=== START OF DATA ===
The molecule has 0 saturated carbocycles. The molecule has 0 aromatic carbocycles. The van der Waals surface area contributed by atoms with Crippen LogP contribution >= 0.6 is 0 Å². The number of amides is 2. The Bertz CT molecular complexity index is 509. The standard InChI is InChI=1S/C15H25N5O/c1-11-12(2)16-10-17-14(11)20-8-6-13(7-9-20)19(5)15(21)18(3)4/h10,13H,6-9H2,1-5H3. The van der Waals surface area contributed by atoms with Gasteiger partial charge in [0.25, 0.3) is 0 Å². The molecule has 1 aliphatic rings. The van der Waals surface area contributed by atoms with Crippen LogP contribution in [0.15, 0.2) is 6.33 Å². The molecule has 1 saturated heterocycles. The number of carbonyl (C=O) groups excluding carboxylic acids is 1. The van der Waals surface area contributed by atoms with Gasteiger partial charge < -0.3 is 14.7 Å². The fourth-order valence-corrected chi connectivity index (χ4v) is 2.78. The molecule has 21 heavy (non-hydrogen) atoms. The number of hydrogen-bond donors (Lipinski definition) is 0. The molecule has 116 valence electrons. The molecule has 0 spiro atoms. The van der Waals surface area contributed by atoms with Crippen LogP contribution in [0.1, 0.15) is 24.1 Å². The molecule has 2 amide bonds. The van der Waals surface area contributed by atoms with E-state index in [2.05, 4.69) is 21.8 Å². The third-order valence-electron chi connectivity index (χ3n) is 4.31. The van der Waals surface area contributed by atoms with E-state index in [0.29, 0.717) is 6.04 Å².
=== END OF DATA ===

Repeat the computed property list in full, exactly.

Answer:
The molecule has 0 saturated carbocycles. The molecule has 0 aromatic carbocycles. The van der Waals surface area contributed by atoms with Crippen LogP contribution >= 0.6 is 0 Å². The number of amides is 2. The Bertz CT molecular complexity index is 509. The standard InChI is InChI=1S/C15H25N5O/c1-11-12(2)16-10-17-14(11)20-8-6-13(7-9-20)19(5)15(21)18(3)4/h10,13H,6-9H2,1-5H3. The van der Waals surface area contributed by atoms with Gasteiger partial charge in [0.25, 0.3) is 0 Å². The molecule has 1 aliphatic rings. The van der Waals surface area contributed by atoms with Crippen LogP contribution in [0.15, 0.2) is 6.33 Å². The molecule has 1 saturated heterocycles. The number of carbonyl (C=O) groups excluding carboxylic acids is 1. The van der Waals surface area contributed by atoms with Gasteiger partial charge < -0.3 is 14.7 Å². The fourth-order valence-corrected chi connectivity index (χ4v) is 2.78. The molecule has 21 heavy (non-hydrogen) atoms. The number of hydrogen-bond donors (Lipinski definition) is 0. The molecule has 116 valence electrons. The molecule has 0 spiro atoms. The van der Waals surface area contributed by atoms with Crippen LogP contribution in [0.1, 0.15) is 24.1 Å². The molecule has 2 amide bonds. The van der Waals surface area contributed by atoms with E-state index in [2.05, 4.69) is 21.8 Å². The third-order valence-electron chi connectivity index (χ3n) is 4.31. The van der Waals surface area contributed by atoms with E-state index in [0.29, 0.717) is 6.04 Å².